The Philippine government filed a legal motion to revoke ABS-CBN’s franchise. The move is part of Duterte’s wider strategy to drown out the free press and control public discourse.
Philippine President Rodrigo Duterte has made no attempt to hide his disdain for the nation’s largest television network, ABS-CBN, since his election in 2016. The President has repeatedly chastised the network, accusing it of swindling his campaign out of money and breaking Philippine laws on foreign media ownership.
On Monday, Rodrigo Duterte filed a legal motion to the Supreme Court through the Solicitor General to revoke ABS-CBN’s franchise. In the filing, Solicitor General Jose Calida accused the network of “highly abusive practices” and allowing foreign entities to invest in the company by “hiding behind an elaborately crafted corporate veil.”
The move is a clear attempt by Duterte to stifle critics and control the spread of information. He is bringing the full weight of the state against one of the few remaining independent media outlets in the Philippines to drown out his critics and fill the void with the voices of his proponents.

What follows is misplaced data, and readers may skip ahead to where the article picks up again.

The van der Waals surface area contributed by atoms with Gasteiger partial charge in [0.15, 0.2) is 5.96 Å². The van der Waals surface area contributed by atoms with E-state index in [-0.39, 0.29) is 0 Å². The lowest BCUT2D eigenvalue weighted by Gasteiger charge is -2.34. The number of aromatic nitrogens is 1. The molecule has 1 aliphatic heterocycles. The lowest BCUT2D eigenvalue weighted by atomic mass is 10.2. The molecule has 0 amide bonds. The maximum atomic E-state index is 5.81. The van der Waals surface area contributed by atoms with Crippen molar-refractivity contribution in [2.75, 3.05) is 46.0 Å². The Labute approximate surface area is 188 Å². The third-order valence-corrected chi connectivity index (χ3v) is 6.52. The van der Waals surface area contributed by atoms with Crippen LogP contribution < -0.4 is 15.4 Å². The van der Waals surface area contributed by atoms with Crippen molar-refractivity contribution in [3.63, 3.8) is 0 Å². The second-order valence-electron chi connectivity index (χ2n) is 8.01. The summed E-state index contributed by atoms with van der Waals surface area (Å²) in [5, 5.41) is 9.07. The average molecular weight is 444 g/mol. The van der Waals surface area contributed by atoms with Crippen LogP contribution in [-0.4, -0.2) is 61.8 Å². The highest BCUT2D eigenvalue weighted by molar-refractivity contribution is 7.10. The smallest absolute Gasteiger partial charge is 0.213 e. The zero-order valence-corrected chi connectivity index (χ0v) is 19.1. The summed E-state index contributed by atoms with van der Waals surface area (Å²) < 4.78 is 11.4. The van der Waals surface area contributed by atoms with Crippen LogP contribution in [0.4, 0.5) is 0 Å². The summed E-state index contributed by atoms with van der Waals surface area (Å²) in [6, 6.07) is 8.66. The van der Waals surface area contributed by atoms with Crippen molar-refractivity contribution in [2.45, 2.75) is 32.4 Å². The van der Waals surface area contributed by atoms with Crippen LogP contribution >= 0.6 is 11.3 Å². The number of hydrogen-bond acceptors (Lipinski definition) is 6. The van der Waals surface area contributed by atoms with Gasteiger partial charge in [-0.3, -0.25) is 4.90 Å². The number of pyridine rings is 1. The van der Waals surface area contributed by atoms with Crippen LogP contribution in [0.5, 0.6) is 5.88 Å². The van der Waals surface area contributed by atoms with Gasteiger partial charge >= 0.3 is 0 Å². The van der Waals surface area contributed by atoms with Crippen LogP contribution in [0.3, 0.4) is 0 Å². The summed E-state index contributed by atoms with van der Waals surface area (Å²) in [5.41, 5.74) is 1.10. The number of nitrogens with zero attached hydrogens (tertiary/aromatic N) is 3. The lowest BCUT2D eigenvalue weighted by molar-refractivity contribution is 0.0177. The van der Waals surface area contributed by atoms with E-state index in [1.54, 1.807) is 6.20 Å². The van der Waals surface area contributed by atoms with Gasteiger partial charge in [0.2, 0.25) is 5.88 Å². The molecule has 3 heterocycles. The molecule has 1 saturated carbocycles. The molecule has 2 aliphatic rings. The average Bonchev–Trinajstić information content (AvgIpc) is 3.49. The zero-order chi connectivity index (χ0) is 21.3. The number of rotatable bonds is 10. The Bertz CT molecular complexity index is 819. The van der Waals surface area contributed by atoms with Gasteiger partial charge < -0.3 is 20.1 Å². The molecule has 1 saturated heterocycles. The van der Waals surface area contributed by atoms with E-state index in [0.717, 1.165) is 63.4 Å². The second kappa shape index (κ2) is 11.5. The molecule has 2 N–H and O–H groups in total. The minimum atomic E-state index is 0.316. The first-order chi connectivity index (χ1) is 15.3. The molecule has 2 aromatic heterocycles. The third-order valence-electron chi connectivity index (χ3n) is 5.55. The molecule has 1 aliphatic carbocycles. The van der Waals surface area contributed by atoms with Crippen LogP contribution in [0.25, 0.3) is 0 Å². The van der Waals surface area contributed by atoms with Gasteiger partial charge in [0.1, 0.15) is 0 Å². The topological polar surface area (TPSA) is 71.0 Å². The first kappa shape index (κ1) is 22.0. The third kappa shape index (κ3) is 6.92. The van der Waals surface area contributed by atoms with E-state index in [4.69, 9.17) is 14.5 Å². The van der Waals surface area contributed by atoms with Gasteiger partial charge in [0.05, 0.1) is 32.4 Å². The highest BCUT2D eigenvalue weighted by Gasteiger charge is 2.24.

Duterte has weaponised the judiciary to silence critics
Since Duterte came to office in 2016, he has embarked on a campaign to control the spread of information in the Philippines. In 2017, the Philippines recorded the most journalist deaths in the Asia-Pacific.
The judiciary has played a central role in Duterte’s strategy of oppression. He pressured and intimidated the owners of the Philippine Daily Inquirer following the newspaper’s coverage of Duterte’s hidden wealth in 2016. The Inquirer—the country’s largest print newspaper—was sold to Ramon Ang, an ally of Duterte’s, under the threat of legal proceedings in 2017.
Those that have resisted calls to close or limit unfavourable coverage have seen legal cases brought against them. In 2019, agents from the Philippines National Bureau of Investigations arrested Maria Ressa, the CEO and founder of Philippine news site Rappler, in her own newsroom over a libel case, her sixth arrest.
Other political opponents that have criticised Duterte’s drug war or accused his family of corruption have seen the judiciary weaponized against them. Senator Leila de Lima and Senator Antonio Trillanes were both arrested on charges Human Rights organisations have denounced as “pure fiction”.